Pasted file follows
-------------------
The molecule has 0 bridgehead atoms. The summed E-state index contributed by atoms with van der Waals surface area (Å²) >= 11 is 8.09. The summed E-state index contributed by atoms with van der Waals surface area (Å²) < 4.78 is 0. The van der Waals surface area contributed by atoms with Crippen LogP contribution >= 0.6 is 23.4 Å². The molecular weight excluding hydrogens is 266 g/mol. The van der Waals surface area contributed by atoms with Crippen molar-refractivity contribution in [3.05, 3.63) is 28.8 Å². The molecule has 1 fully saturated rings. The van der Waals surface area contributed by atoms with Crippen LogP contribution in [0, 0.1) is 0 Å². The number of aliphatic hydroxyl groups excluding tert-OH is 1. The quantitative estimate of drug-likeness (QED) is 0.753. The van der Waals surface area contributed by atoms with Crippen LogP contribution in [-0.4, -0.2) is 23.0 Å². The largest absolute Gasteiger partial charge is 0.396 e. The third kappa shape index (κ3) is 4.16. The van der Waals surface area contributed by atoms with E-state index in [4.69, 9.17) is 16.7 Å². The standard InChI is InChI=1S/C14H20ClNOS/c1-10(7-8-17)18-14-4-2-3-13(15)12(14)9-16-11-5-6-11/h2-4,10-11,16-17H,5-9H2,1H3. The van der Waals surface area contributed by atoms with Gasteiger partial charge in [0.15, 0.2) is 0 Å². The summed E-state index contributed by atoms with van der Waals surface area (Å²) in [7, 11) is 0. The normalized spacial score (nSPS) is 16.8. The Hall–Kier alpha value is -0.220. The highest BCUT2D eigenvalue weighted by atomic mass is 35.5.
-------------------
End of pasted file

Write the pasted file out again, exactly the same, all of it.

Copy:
The molecule has 0 bridgehead atoms. The summed E-state index contributed by atoms with van der Waals surface area (Å²) >= 11 is 8.09. The summed E-state index contributed by atoms with van der Waals surface area (Å²) < 4.78 is 0. The van der Waals surface area contributed by atoms with Crippen LogP contribution >= 0.6 is 23.4 Å². The molecular weight excluding hydrogens is 266 g/mol. The van der Waals surface area contributed by atoms with Crippen molar-refractivity contribution in [3.05, 3.63) is 28.8 Å². The molecule has 1 fully saturated rings. The van der Waals surface area contributed by atoms with Crippen LogP contribution in [0, 0.1) is 0 Å². The number of aliphatic hydroxyl groups excluding tert-OH is 1. The quantitative estimate of drug-likeness (QED) is 0.753. The van der Waals surface area contributed by atoms with Crippen LogP contribution in [-0.4, -0.2) is 23.0 Å². The largest absolute Gasteiger partial charge is 0.396 e. The third kappa shape index (κ3) is 4.16. The van der Waals surface area contributed by atoms with E-state index in [4.69, 9.17) is 16.7 Å². The standard InChI is InChI=1S/C14H20ClNOS/c1-10(7-8-17)18-14-4-2-3-13(15)12(14)9-16-11-5-6-11/h2-4,10-11,16-17H,5-9H2,1H3. The van der Waals surface area contributed by atoms with Gasteiger partial charge in [0.15, 0.2) is 0 Å². The summed E-state index contributed by atoms with van der Waals surface area (Å²) in [7, 11) is 0. The normalized spacial score (nSPS) is 16.8. The Hall–Kier alpha value is -0.220. The highest BCUT2D eigenvalue weighted by atomic mass is 35.5.